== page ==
Article 29

1.  Compulsory licences shall be granted to one or more persons by the Office, on application by that person or those persons, but only on grounds of public interest and after consulting the Administrative Council referred to in Article 36.

 

2.  On application by a Member State, by the Commission or by an organisation set up at Community level and registered by the Commission, a compulsory licence may be granted, either to a category of persons satisfying specific requirements, or to anyone in one or more Member States or throughout the Community. It may be granted only on grounds of public interest and with the approval of the Administrative Council.

 

3.  The Office shall, when granting the compulsory licence pursuant to paragraphs 1, 2, 5 or 5a, stipulate the type of acts covered and specify the reasonable conditions pertaining thereto as well as the specific requirements referred to in paragraph 2. The reasonable conditions shall take into account the interests of any holder of plant variety rights who would be affected by the grant of the compulsory licence. The reasonable conditions may include a possible time limitation, the payment of an appropriate royalty as equitable remuneration to the holder and may impose certain obligations on the holder, the fulfilment of which are necessary to make use of the compulsory licence.

 

4.  On the expiry of each one-year period after the grant of the compulsory licence pursuant to paragraphs 1, 2, 5 or 5a, and within the possible time limitation set out in paragraph 3, any of the parties to proceedings may request that the decision on the grant of the compulsory licence be cancelled or amended. The sole grounds for such a request shall be that the circumstances determining the decision taken have in the meantime undergone change.

 

5.  On application, a compulsory licence shall be granted to the holder in respect of an essentially derived variety if the criteria set out in paragraph 1 are met. The reasonable conditions referred to in paragraph 3 shall include the payment of an appropriate royalty as equitable remuneration to the holder of the initial variety.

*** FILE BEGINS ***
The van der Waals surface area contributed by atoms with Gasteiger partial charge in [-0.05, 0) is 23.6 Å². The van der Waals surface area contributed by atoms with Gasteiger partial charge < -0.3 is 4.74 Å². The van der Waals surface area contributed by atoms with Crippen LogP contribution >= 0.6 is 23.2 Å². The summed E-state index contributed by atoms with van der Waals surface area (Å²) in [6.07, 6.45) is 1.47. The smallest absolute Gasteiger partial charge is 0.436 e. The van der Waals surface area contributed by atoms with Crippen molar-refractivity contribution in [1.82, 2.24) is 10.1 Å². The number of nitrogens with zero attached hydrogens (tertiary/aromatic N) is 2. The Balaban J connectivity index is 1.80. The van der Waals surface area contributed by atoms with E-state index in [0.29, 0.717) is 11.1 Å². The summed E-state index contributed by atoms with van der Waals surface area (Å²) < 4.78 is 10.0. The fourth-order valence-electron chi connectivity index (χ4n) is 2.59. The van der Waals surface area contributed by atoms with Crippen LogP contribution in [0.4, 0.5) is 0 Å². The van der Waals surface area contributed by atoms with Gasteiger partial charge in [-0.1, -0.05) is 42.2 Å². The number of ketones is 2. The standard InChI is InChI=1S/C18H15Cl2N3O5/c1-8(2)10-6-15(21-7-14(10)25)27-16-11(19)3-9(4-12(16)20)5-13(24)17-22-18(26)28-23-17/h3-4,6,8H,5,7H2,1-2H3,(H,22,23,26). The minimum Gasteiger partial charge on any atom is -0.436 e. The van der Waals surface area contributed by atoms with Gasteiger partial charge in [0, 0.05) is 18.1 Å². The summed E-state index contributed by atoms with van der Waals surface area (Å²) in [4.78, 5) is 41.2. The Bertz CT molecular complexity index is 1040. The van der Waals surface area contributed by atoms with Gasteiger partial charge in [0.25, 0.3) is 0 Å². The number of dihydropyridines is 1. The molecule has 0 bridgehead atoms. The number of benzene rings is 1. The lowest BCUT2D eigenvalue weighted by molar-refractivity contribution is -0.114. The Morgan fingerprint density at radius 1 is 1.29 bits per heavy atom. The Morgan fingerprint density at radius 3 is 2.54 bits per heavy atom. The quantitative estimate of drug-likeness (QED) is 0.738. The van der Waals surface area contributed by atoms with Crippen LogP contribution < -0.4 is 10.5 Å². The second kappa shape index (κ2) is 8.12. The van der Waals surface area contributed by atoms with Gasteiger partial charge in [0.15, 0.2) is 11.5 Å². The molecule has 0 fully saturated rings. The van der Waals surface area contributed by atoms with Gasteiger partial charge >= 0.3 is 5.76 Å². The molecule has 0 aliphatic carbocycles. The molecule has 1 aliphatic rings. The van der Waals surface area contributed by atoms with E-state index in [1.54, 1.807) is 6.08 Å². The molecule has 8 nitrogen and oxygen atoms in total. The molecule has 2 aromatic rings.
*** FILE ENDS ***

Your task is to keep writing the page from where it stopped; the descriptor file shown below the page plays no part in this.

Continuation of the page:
5a.  On application, a compulsory licence for the non-exclusive use of a protected plant variety pursuant to Article 12(2) of Directive 98/44/EC shall be granted to the holder of a patent for a biotechnological invention, subject to payment of an appropriate royalty as equitable remuneration, provided that the patent holder demonstrates that:


(i) he/she has applied unsuccessfully to the holder of the plant variety right to obtain a contractual licence; and


(ii) the invention constitutes significant technical progress of considerable economic interest compared with the protected plant variety.

Where, in order to enable him/her to acquire or exploit his/her plant variety right, a holder has been granted a compulsory licence in accordance with Article 12(1) of Directive 98/44/EC for the non-exclusive use of a patented invention, a non-exclusive cross-licence on reasonable terms to exploit the variety shall be granted, on application, to the holder of the patent for that invention,

The territorial scope of the licence or cross-licence referred to in this paragraph shall be limited to the part or parts of the Community covered by the patent.

 

6.  The implementing rules pursuant to Article 114 may specify certain other examples of licences in the public interest referred to in paragraphs 1, 2 and 5a, and moreover lay down details for the implementation of paragraphs 1 to 5a.

 

7.  Compulsory licences may not be granted by Member States in respect of a Community plant variety right.